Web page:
Awesome Sub-$200 Point-and-Shoot Digital Cameras

At a Glance

The FE-5010 takes good pictures and is easy to use. If that's all you're looking for in a camera, you'll likely be satisfied.

Pros

  • 5x optical zoom
  • Backlight boost on excellent LCD

Cons

  • Spartan feature set
  • Proprietary USB cord and xD card
 Compare

At a Glance

The Optio P70 lacks a few frills, but it represents good value for a stylishly thin point-and-shoot.

Pros

  • Wide-angle 4X optical zoom
  • HD video capture

Cons

  • Lacks optical image stabilization
  • No HDMI connectivity
 Compare

At a Glance

For value, ease of use, looks, and image quality, the Coolpix L20 is one of the best bargain point-and-shoots we've seen.

Pros

  • Great image quality for the price
  • Extremely easy to use

Cons

  • A bit bulky
  • No manual ISO controls
 Compare

At a Glance

This solid entry-level camera has easy controls and good picture modes, but sharpness and portrait abilities are weak spots.

Price when rated: $140

Pros

  • Intuitive controls
  • Flexible, useful in-camera modes

Cons

  • Faces appear reddish in viewfinder
  • Auto Picture function is hit-or-miss
 Compare

At a Glance

For a bargain-bin camera, the Lumix DMC-LS85 offers nice stabilization, good images, a Leica lens, and great scene modes.

Price when rated: $120

Pros

  • Good stabilization and image quality
  • Convenient Intelligent Auto mode button

Cons

  • Hard to operate with one hand
  • Plasticky build and flimsy doors
 Compare

At a Glance

The Lumix DMC-FS25 serves up a wide-angle lens, fun features, a huge LCD screen, and great battery life for the price.

Pros

  • 29mm wide-angle Leica lens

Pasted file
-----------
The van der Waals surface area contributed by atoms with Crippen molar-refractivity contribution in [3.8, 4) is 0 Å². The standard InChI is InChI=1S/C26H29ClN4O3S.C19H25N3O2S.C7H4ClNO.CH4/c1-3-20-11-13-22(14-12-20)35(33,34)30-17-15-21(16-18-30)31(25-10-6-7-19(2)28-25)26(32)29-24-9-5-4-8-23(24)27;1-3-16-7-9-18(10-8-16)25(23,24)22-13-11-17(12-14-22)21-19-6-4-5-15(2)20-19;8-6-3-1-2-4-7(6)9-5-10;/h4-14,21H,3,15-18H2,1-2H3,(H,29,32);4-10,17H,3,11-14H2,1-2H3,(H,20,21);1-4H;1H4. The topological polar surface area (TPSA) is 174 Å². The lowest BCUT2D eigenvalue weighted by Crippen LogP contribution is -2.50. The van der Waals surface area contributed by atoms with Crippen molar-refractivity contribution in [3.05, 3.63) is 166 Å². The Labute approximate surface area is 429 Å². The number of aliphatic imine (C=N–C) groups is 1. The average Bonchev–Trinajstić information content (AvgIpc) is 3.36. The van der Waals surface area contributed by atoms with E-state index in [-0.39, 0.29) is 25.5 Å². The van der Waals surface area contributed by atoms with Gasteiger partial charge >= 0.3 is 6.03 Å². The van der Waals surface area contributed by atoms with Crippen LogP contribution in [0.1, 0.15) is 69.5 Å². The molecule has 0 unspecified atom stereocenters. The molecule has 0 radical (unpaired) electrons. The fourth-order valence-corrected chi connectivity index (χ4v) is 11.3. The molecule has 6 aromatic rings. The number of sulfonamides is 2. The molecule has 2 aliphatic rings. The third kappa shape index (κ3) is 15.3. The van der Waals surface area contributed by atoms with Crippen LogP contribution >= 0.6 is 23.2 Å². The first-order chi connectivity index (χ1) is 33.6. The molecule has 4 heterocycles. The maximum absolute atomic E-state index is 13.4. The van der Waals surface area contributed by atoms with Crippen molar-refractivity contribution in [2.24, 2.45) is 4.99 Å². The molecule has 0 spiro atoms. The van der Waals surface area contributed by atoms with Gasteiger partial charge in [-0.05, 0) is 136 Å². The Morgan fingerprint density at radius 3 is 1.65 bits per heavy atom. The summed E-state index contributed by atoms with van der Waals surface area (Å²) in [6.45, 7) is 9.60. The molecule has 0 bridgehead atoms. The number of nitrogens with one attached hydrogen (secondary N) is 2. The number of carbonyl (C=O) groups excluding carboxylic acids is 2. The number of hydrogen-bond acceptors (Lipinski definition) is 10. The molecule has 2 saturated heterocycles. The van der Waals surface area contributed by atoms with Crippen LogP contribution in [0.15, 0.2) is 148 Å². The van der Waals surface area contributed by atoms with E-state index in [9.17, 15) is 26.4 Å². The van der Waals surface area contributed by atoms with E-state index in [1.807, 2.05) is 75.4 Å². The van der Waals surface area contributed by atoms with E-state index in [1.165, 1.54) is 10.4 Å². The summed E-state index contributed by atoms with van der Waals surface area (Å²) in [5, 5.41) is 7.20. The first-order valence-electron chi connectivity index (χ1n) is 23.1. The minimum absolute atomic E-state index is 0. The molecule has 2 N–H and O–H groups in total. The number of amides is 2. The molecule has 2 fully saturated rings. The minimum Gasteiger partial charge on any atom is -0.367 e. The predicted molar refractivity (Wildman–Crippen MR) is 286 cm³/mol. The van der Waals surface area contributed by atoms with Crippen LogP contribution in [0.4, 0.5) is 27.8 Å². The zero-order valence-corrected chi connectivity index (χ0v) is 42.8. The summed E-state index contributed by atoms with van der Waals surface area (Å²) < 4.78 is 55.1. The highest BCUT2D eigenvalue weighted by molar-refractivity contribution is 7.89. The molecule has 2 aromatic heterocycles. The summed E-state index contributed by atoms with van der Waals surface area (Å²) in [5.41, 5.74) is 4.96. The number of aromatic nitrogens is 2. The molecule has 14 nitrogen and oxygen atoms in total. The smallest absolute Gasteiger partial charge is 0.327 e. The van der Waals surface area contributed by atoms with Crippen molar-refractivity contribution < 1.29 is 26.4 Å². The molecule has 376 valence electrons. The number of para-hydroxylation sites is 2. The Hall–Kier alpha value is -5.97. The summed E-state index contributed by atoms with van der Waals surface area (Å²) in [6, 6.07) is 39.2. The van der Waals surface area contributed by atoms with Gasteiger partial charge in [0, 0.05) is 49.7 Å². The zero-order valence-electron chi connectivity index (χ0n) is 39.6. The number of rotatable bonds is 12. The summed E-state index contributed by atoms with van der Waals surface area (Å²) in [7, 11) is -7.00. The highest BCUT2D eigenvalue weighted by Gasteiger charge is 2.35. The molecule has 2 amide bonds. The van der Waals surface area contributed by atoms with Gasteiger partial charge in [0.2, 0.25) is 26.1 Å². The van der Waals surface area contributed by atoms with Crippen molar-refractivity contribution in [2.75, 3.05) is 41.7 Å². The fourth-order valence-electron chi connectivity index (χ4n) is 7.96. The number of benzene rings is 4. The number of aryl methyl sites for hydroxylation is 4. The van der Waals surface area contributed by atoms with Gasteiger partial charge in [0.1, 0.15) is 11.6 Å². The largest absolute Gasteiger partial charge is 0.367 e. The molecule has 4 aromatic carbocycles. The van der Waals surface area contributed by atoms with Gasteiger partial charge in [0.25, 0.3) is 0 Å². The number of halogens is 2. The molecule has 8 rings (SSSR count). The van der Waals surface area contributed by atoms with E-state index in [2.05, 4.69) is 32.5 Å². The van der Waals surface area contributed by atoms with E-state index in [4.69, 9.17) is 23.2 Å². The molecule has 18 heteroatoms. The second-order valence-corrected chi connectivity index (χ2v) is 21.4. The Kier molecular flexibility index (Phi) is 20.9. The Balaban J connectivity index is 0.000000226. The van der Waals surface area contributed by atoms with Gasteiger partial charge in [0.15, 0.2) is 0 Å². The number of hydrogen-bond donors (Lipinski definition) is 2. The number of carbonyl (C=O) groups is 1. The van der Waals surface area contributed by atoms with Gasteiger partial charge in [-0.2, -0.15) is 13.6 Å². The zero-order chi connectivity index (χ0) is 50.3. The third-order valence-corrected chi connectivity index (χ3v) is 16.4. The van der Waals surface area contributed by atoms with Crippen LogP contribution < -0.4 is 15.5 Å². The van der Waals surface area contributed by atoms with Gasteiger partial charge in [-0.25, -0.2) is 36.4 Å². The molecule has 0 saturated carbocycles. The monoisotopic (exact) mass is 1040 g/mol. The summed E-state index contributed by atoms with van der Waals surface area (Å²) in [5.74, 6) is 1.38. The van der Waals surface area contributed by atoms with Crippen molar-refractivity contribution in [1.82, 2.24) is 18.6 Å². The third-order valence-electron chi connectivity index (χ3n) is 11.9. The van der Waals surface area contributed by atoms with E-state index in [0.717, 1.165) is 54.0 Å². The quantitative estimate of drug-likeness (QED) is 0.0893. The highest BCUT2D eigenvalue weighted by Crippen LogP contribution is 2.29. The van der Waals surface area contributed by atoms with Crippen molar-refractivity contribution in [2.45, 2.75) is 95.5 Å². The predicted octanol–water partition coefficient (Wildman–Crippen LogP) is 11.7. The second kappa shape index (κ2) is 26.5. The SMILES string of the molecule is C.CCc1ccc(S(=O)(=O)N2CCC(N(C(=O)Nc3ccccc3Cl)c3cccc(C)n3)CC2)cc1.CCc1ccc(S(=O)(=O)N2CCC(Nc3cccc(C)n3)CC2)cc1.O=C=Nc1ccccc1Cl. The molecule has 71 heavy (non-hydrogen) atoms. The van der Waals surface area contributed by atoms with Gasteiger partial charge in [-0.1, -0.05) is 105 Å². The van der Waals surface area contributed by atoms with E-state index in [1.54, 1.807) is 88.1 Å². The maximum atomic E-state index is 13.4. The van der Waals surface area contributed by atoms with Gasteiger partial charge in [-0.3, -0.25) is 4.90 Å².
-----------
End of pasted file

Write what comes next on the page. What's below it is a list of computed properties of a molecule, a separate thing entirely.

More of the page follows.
• Great picture quality and battery life

Cons

  • Mini-joystick navigation is finicky
  • Buttons are a bit small
 Compare

At a Glance

The slick DSC-W230 has a great LCD and neat in-camera features, but its image quality and stabilization could be better.

Pros

  • Excellent 3-inch LCD screen
  • Fun UI and slideshow features

Cons

  • Image stabilization not always effective
  • Proprietary USB connector
 Compare

At a Glance

A great value for the price, with better image quality than more expensive cameras and a nice feature set.

Price when rated: $200

Pros

  • Very good image quality
  • Sturdy design with simple interface

Cons

  • Mediocre LCD screen
  • Optical viewfinder shows 85% of scene
 Compare

At a Glance

The super-entry-level PowerShot A480 does offer good image quality, but the lack of any stabilization is a major drawback.

Price when rated: $130

Pros

  • Good image quality
  • Very easy to use

Cons

  • No image stabilization whatsoever
  • Very plasticky build
 Compare

At a Glance

The fashion-first Finepix Z30 backs up its looks with sharp images, but its design and rubber buttons won't please everyone.

Pros

  • Surprisingly good image quality
  • Very easy to use

Cons

  • Rubberized controls are very basic
  • No appeal unless you're a teenage girl
 Compare

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